The Centers for Disease Control and Prevention announced in July a total of more than 4,684 people in Puerto Rico had tested positive for the Zika virus.

Because of the severity of Zika virus, Dr. Angela Harris, program officer (Gates Global Health Fellows Track) for Neglected Tropical Diseases at The Bill & Melinda Gates Foundation, was deployed to Puerto Rico on Feb. 20, 15 days after the country declared a state of emergency due to the Zika virus.

Because numerous control methods are required in such a situation, this spring tests were performed on a variety of adulticides to determine if Aedes aegypti, mosquitoes that typically carry the Zika virus, were resistant to them. Ultimately, the Aedes aegypti was found to be resistant to most.

As the tests were being conducted, Harris said she was deployed by the Gates Foundation to provide support for the CDC. The team had to come up with more creative ways for people to be protected from the Zika virus.

“It was kind of all hands on deck,” she said. “Tragically the local Aedes aegypti is very resistant to public health pesticides. It’s a pretty grim picture from an insecticidal standpoint.”

In May, the Gates Foundation donated $1.5 million to Puerto Rico’s cause — half of the money went to the CDC Foundation, a charity in support of the CDC, and half to the Pan American Health Organization. Harris said the money is, in part, going for Zika virus education efforts.

The more shocking part of Harris’ visit was observing the Puerto Rican peoples’ lack of understanding of mosquito biology and what mosquito larvae look like, she said. “People seeing standing water in their yards that have breeding sites didn’t seem to know what larvae looked like, so it got me wondering where you stand when you tell people, ‘Clean out your buckets, clean out your water’ and that kind of thing,” Harris said. “A lot more education is needed there.”

CONTROL TECHNIQUES. The work required for effective control of Aedes aegypti is labor-intensive. Harris said there is a lot of surveillance that comes with the job, such as clearing out breeding sites, disposing of trash, turning objects over, getting rid of standing water that collects inside old tires and inspecting plant boxes, to name a few.

Angela Harris’ team in Grand Cayman, Cayman Islands transferred their experiences from testing standing water for larvae to current projects in Puerto Rico.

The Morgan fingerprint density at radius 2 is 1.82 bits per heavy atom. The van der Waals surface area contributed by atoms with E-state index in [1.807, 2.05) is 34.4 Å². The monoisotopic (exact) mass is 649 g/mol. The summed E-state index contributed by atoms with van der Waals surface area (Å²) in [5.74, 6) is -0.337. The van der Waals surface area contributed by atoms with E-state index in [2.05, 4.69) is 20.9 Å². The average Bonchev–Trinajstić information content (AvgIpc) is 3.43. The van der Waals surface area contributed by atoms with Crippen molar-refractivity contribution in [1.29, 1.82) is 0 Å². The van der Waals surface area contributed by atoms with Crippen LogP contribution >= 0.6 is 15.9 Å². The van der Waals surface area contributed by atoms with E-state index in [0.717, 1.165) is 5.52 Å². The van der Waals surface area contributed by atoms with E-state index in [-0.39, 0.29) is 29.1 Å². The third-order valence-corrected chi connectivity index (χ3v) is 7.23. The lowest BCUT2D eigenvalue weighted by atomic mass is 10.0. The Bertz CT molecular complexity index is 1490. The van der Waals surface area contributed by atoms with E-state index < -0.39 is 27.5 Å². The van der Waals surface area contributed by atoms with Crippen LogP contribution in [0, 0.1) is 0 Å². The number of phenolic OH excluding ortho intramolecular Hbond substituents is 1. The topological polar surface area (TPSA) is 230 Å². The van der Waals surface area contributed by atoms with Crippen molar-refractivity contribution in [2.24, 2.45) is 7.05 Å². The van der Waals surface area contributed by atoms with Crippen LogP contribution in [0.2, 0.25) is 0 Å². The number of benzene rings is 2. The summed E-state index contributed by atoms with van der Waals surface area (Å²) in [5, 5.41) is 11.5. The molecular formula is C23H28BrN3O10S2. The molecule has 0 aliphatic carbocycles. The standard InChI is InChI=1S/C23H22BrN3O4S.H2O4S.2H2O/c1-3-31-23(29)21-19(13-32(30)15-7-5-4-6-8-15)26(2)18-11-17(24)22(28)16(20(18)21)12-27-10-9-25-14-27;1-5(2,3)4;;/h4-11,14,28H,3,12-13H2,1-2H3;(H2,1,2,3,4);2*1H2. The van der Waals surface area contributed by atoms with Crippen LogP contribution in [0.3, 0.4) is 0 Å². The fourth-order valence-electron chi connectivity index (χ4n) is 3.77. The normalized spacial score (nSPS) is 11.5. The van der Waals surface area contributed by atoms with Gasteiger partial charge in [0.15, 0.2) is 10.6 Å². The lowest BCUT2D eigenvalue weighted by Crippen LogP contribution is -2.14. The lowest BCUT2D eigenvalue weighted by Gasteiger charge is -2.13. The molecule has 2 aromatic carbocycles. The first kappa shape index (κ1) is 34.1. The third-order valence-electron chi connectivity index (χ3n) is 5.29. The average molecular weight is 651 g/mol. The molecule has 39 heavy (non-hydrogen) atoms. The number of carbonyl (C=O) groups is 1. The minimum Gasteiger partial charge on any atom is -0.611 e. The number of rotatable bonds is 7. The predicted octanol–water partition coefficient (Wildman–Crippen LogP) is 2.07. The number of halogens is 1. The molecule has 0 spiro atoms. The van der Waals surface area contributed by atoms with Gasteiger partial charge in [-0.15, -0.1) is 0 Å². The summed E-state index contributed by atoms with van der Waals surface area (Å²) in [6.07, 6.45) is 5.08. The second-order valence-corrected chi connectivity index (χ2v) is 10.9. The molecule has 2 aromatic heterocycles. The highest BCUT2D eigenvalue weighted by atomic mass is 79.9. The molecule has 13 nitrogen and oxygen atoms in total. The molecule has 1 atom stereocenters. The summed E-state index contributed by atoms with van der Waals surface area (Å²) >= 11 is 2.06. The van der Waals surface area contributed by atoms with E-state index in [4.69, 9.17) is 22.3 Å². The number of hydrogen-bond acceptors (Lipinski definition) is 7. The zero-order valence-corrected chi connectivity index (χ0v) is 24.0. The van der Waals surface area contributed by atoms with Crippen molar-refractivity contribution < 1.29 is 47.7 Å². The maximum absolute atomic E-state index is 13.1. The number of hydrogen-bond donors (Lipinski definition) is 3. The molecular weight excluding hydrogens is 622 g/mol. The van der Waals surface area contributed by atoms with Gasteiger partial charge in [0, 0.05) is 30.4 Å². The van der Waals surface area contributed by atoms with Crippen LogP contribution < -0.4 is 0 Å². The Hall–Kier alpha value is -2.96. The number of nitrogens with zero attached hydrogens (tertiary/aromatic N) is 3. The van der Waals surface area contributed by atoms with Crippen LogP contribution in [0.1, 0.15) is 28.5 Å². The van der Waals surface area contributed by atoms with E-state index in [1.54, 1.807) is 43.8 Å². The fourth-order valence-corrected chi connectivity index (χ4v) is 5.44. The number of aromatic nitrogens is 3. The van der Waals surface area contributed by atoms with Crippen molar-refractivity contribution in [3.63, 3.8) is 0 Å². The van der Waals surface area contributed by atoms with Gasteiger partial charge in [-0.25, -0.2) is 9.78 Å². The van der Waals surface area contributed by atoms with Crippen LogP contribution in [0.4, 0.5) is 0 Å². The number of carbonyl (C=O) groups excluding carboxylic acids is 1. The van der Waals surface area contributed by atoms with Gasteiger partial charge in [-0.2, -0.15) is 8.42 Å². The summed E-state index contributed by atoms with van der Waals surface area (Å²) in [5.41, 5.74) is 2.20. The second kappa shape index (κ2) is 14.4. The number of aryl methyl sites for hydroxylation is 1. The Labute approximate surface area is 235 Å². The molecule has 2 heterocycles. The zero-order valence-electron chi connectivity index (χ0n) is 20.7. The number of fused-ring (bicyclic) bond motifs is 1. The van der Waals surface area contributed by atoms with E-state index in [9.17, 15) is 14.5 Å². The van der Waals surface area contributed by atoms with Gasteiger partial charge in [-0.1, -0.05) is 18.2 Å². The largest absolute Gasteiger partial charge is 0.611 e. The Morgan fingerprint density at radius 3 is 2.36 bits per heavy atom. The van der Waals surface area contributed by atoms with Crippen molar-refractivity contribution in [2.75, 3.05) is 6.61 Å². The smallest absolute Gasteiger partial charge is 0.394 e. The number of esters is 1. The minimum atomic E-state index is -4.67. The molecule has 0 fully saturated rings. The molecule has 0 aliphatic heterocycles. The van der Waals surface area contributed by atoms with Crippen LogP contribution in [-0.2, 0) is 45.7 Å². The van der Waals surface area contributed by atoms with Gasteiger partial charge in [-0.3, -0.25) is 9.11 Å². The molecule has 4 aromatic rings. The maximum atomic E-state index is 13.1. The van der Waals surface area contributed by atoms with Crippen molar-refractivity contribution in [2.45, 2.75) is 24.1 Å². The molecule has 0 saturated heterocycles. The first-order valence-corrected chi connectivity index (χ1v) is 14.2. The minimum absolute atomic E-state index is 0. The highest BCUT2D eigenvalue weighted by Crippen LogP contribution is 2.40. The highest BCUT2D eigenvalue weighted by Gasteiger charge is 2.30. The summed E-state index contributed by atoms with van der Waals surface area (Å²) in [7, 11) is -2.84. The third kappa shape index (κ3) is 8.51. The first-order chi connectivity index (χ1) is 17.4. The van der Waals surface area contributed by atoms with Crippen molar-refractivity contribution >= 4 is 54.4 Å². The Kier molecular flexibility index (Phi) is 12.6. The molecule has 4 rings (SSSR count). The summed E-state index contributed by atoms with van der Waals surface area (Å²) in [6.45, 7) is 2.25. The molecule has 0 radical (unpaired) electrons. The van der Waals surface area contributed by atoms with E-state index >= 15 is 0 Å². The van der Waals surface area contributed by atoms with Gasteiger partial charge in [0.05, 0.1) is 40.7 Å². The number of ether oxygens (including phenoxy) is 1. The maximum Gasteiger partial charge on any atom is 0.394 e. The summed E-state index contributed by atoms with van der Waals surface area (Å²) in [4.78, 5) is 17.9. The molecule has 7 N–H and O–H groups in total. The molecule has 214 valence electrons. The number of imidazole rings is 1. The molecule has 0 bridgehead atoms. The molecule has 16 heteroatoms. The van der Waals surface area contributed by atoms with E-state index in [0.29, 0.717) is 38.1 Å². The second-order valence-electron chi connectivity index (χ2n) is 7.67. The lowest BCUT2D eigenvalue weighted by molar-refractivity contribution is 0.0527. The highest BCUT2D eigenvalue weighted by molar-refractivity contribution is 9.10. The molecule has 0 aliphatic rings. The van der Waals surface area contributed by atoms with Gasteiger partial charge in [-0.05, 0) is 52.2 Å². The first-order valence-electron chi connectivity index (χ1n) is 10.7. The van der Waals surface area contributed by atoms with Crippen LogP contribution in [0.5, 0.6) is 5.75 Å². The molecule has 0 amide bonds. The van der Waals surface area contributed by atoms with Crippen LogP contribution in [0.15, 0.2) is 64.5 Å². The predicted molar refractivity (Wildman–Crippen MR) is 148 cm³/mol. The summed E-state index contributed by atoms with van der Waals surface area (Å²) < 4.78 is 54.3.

Because of permethrin-resistance issues, and because most Aedes aegypti populations breed in small containers, the use of larvacides and adulticides is the primary pesticide treatment being deployed by CDC. (Supplementing CDC’s use of larvacides and adulticides is targeted fogging and ground spraying by CDC.) The larvacides and adulticides being used are Altosid Pro-G, Altosid Briquets, Fourstar Bti CRG, Fourstar Bti Briquets 150 day and Fourstar Bti 45 days (of control).

As part of control efforts in Puerto Rico, ADAPCO representatives are distributing these products and working with CDC officials to educate public health officials on the control of Aedes aegypti mosquitoes, including habitat modification, ongoing surveillance, how to educate residents, and the use of larvacides and adulticides.

There are stark contrasts between conditions in Puerto Rico and at-risk ares in the United States, primarily the southern U.S., Harris said. “I think the main difference is the scale and the density of the population, as well as the environment, which is more conducive to mosquito breeding.”

HISTORICAL EXPERIENCE. Harris previously worked on mosquito control and research in the Cayman Islands for nine years before coming to Puerto Rico. In Grand Cayman, she had a staff of 25 for 50,000 people. In comparison, Puerto Rico has 70 times more people — about 3.5 million. “Of course it’s very challenging, but it’s not impossible,” she said.

In 2005, the Gates Foundation funded a project in Australia for vector control. The project consisted of breeding mosquitoes that are less able to transmit viruses. The project has created mosquitoes that cannot transmit diseases such as dengue and the West Nile virus as well as Zika. The project has expanded to South and Central American countries, such as Brazil and Columbia, where anyone is able to breed these mosquitoes in their backyard.

Though the project has been launched in several countries — Brazil, Columbia and Vietnam to name a few — Harris said she doesn’t see it coming to Puerto Rico anytime soon.

“I’m sure the Foundation would be keen to have their projects in Puerto Rico, but the moment needs to be right,” Harris said. “It needs to have funds on the ground and the blessing of the Puerto Rico Department of Health, as well as to meet all regulatory requirements. I would predict this won’t be a fast process.”

The Zika virus is still hard for the general public to fully understand, let alone those who are directly affected like the people of Puerto Rico, Harris said. “It’s difficult because I think a lot of people have other things to worry about. If I’m not a pregnant woman, I’m concerned about the financial situation of the island — I’m worried about my job. We really have to jump to the forefront of everyone’s mind,” she said.

The author is an editorial intern with PCT.